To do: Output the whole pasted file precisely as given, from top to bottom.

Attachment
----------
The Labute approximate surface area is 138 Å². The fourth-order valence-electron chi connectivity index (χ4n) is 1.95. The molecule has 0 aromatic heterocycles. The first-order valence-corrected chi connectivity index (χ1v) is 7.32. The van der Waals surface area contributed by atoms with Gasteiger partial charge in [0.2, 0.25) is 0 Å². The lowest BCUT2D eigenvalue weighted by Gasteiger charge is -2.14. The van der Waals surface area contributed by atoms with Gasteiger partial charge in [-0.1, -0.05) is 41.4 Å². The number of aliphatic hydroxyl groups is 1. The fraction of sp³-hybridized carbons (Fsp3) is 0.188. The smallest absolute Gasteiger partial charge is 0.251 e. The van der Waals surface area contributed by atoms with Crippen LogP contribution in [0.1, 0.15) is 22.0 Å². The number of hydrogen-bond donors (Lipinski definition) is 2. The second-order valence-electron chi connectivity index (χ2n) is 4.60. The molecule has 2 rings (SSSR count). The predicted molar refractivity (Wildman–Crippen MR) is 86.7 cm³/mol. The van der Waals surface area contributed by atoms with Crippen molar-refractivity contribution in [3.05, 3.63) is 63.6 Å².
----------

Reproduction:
The Labute approximate surface area is 138 Å². The fourth-order valence-electron chi connectivity index (χ4n) is 1.95. The molecule has 0 aromatic heterocycles. The first-order valence-corrected chi connectivity index (χ1v) is 7.32. The van der Waals surface area contributed by atoms with Gasteiger partial charge in [0.2, 0.25) is 0 Å². The lowest BCUT2D eigenvalue weighted by Gasteiger charge is -2.14. The van der Waals surface area contributed by atoms with Gasteiger partial charge in [-0.1, -0.05) is 41.4 Å². The number of aliphatic hydroxyl groups is 1. The fraction of sp³-hybridized carbons (Fsp3) is 0.188. The smallest absolute Gasteiger partial charge is 0.251 e. The van der Waals surface area contributed by atoms with Crippen LogP contribution in [0.1, 0.15) is 22.0 Å². The number of hydrogen-bond donors (Lipinski definition) is 2. The second-order valence-electron chi connectivity index (χ2n) is 4.60. The molecule has 2 rings (SSSR count). The predicted molar refractivity (Wildman–Crippen MR) is 86.7 cm³/mol. The van der Waals surface area contributed by atoms with Crippen molar-refractivity contribution in [3.05, 3.63) is 63.6 Å².